We all know what that means, of course; it was time to make a perception check for an ambush.
|He's not looking, kick him in the bollocks!|
So What Happened?
The first domino fell this past July when I was told Yahoo! Voices was closing its doors. For those of you who didn't see my post on it here, the short version is that I had an archive of over 400 articles on Yahoo! Voices that was paying me royalties every month that I'd come to depend on. Averaged out it was between $100 and $200 a month; not chump change in the life of the writer. I received my last royalty check from them in August, and I was left sitting there with over 400 articles that were now homeless and making me no money.
What did I do?
|First I wore this face for about a month.|
I took a deep breath, dusted myself off, and got back to my feet. I took a look around the Internet and saw there were a few other websites who would be happy to give my articles a new home. They wouldn't pay me for traffic (Yahoo! Voices paid authors a flat fee for every 1k page views their content received), but instead they would pay me for ad clicks through Google AdSense (meaning that I would receive a fee every time someone clicked on an ad). I decided that was the best option I was likely to get, joined HubPages, and settled in to start cleaning up my archive so it would look good to a fresh audience.
I had a Google AdSense account after all, and this would help me make more money with it.
"Had," You Say?
Had is the operative word in the above sentence. For two months I edited my articles, found good photos to go with them, and got them put up to the general approval of most viewers. My AdSense views were up, and I was seeing some real success.
Then I got an email from Google. I was told they'd spotted possible "invalid activity," and that my AdSense account was going to be suspended. The email also said that while Google would be happy to tell me the exact reasons why I was suspended that they couldn't because to do so would put their security at risk.
|If you don't know what you did then we are under no obligation to tell you. So there.|
I appealed the decision, trusting as so many people do that the fact they didn't do anything should be enough to clear them of any accusation of wrong doing. Two days later I was told that Google had gotten my message, and thought about it really hard, but that as far as they were concerned I'd been kicked out of their clubhouse and I couldn't come back in. It didn't matter that my blogs, and now my account at HubPages, were all tied in to Google nor did it matter that there was no evidence presented to me.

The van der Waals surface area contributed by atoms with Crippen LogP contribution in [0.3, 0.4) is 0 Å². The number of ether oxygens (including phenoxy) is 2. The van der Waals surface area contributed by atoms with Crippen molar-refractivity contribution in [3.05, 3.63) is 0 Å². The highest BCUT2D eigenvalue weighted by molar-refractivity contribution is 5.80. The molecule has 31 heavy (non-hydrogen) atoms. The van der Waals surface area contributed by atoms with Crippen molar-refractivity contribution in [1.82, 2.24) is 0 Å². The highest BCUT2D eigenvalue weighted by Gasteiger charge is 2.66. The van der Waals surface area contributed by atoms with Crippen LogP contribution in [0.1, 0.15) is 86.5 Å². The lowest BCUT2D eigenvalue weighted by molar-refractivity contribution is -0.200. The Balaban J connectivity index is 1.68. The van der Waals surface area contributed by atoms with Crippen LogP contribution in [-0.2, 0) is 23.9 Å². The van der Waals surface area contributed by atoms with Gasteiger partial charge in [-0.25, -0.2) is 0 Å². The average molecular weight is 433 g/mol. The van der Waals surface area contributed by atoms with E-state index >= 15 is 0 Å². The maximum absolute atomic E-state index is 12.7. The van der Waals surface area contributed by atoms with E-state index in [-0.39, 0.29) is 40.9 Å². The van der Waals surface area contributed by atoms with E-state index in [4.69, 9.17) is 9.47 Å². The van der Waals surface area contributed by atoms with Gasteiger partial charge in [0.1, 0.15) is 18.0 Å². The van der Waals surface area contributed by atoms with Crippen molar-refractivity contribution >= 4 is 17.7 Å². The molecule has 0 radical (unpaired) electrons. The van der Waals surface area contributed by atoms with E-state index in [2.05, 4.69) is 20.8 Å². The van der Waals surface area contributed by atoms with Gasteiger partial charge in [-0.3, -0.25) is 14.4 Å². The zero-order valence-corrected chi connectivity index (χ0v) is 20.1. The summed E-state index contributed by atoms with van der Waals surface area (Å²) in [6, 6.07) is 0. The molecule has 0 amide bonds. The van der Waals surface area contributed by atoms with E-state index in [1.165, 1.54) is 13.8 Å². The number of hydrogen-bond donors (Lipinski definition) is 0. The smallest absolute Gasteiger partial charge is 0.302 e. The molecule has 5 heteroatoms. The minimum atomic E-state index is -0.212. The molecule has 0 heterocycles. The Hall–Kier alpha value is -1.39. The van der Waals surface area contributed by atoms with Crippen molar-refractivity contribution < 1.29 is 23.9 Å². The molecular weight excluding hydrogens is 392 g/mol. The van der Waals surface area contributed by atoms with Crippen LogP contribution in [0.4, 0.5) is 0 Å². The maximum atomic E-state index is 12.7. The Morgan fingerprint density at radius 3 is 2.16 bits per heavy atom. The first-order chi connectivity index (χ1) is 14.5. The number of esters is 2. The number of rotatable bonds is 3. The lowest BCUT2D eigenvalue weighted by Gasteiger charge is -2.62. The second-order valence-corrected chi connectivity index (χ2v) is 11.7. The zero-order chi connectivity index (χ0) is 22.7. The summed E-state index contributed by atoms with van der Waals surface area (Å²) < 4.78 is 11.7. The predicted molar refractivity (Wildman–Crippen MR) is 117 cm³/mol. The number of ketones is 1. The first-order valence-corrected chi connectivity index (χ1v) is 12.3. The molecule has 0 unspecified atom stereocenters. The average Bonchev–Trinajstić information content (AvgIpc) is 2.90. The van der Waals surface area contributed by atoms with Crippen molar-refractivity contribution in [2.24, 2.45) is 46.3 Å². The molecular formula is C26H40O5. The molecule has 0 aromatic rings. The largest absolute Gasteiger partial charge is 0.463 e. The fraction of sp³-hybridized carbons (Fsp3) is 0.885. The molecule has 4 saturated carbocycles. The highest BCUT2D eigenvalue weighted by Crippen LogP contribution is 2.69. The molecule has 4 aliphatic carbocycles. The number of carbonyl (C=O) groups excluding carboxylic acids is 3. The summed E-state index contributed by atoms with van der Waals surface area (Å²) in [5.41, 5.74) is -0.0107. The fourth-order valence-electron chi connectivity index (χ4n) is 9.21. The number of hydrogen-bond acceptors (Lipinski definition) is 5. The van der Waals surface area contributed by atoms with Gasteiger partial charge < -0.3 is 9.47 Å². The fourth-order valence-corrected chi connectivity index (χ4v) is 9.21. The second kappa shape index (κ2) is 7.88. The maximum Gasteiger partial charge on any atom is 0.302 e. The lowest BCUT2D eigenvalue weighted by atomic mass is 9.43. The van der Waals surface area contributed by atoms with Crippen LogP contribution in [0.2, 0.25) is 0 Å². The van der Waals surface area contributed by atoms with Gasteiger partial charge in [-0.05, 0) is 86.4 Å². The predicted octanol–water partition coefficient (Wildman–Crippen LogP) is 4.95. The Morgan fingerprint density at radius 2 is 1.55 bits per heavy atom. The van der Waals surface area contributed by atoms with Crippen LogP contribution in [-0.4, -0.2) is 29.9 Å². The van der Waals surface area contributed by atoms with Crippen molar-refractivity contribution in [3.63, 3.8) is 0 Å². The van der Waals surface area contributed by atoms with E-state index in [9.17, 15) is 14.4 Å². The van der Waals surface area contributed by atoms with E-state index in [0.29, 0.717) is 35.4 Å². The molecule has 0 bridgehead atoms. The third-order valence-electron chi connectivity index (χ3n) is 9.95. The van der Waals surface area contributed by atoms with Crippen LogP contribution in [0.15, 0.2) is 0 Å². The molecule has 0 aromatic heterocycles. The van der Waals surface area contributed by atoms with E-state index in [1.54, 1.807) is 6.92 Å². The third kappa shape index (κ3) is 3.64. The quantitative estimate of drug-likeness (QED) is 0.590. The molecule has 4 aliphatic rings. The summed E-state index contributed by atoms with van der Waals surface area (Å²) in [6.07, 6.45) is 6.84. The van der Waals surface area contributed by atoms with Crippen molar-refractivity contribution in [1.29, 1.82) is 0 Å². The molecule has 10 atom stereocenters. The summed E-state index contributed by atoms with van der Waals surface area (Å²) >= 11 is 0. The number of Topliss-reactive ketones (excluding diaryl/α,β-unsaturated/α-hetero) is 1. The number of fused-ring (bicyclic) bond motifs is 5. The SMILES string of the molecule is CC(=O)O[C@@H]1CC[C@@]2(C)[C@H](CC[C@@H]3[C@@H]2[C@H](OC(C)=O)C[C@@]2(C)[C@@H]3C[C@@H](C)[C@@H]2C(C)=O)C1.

Why doesn't that matter? Because I guarantee you that there are 100 eager, fresh-faced bloggers ready to step on my broken ribs to take my slot.
So What Happens Now?
I didn't realize until the supposedly-solid ground gave way beneath me just how much of the Internet Google controls. Without them and access to the Google AdSense platform users cannot join most of the popular content creation websites. Writers have to wander the wastes looking for companies that managed to resist Google, and hang on to their own plots of Internet real estate. Most of what I found were the broken castles and ruined walls of websites that had fallen under Google's assault, and had been bought out, conquered, or ground into dust beneath their corporate heels.
|In the time of legends the empire of Squidoo stood before the tide of Google, defiant to the end.|
Can I recover from this? Sure, given enough time, success, and an audience willing to keep listening to what I say that checks back every time I complete a new piece of content for them.
At this very moment though, I think I'm internally hemorrhaging.
Short Version; I Need Your Help
Not all readers know this, but without you guys even the greatest writers are nothing but echoes in an empty room.
What I mean by that is that without readers a website has nothing. It doesn't matter whether it has cuddle-fight videos of cats and baby unicorns; if no one's coming in to see them (and no one is supporting those efforts) then that site and the people who create that content will cease to be in fairly short order.
|Shush, I'm watching my re-match with the quadricorn.|
What I need from you, dear readers, is a shoulder to lean on until I can stop limping from this corporation-shaped boot print that's caved in my ribs. If you want to support me (along with this blog and all of my other efforts), then I need you to do something very simple right now.
Whoa, What The Hell Is This?
That link is for a website called Patreon, and the short explanation is that it's like Kickstarter except that it's for artists who create lots of little projects instead of a single, big one. Instead of trying to get a lot of cash to write a book or make a movie, I'm asking my patrons (that's you, dear readers) to give me a small donation every month so I can pay rent, buy groceries, and do all those necessary things while I try to rebuild my online life.
All I need is $1 a month from you. $12 a year to keep this blog, and all of my other projects, going.
It's not easy making a living as a writer, and it gets a little harder every day as major corporations get hold of bigger and bigger portions of the Internet. I have no intention of quitting, but if you could spare the price of half a cup of coffee every month I promise to keep doing my best to make sure that you have plenty of food for thought when it comes time to plot your next campaign.
Also, There's Free Stuff!
Because everyone likes free stuff, I have a special offer for those who become patrons before the end of September! All new patrons will receive, for free, one of my stories. It's just a little something to sweeten the deal, and a way for me to say thank you to all of those who want to help me keep doing what I love to do.